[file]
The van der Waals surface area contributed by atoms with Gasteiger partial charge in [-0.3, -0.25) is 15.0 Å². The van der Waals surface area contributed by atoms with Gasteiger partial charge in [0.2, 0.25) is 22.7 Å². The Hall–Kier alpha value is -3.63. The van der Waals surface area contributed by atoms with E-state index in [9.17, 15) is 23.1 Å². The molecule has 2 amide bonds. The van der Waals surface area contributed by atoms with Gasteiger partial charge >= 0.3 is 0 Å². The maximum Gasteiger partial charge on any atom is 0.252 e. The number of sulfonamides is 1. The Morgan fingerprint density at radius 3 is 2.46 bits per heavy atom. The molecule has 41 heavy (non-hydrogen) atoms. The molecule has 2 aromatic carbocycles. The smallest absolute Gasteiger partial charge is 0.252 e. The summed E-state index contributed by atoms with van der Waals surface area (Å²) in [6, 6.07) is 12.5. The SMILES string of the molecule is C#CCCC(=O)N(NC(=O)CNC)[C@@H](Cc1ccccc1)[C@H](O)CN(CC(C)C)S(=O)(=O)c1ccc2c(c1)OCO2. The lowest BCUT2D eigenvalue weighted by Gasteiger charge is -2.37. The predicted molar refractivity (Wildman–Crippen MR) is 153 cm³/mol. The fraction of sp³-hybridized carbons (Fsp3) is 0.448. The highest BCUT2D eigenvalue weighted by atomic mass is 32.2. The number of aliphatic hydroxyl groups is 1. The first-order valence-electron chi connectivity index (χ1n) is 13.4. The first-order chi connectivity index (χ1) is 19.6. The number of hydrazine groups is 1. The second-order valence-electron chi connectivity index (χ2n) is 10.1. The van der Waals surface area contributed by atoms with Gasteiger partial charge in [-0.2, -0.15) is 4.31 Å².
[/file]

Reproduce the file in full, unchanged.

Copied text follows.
The van der Waals surface area contributed by atoms with Gasteiger partial charge in [-0.3, -0.25) is 15.0 Å². The van der Waals surface area contributed by atoms with Gasteiger partial charge in [0.2, 0.25) is 22.7 Å². The Hall–Kier alpha value is -3.63. The van der Waals surface area contributed by atoms with E-state index in [9.17, 15) is 23.1 Å². The molecule has 2 amide bonds. The van der Waals surface area contributed by atoms with Gasteiger partial charge >= 0.3 is 0 Å². The maximum Gasteiger partial charge on any atom is 0.252 e. The number of sulfonamides is 1. The Morgan fingerprint density at radius 3 is 2.46 bits per heavy atom. The molecule has 41 heavy (non-hydrogen) atoms. The molecule has 2 aromatic carbocycles. The smallest absolute Gasteiger partial charge is 0.252 e. The summed E-state index contributed by atoms with van der Waals surface area (Å²) in [6, 6.07) is 12.5. The SMILES string of the molecule is C#CCCC(=O)N(NC(=O)CNC)[C@@H](Cc1ccccc1)[C@H](O)CN(CC(C)C)S(=O)(=O)c1ccc2c(c1)OCO2. The lowest BCUT2D eigenvalue weighted by Gasteiger charge is -2.37. The predicted molar refractivity (Wildman–Crippen MR) is 153 cm³/mol. The fraction of sp³-hybridized carbons (Fsp3) is 0.448. The highest BCUT2D eigenvalue weighted by atomic mass is 32.2. The number of aliphatic hydroxyl groups is 1. The first-order valence-electron chi connectivity index (χ1n) is 13.4. The first-order chi connectivity index (χ1) is 19.6. The number of hydrazine groups is 1. The second-order valence-electron chi connectivity index (χ2n) is 10.1. The van der Waals surface area contributed by atoms with Gasteiger partial charge in [-0.2, -0.15) is 4.31 Å².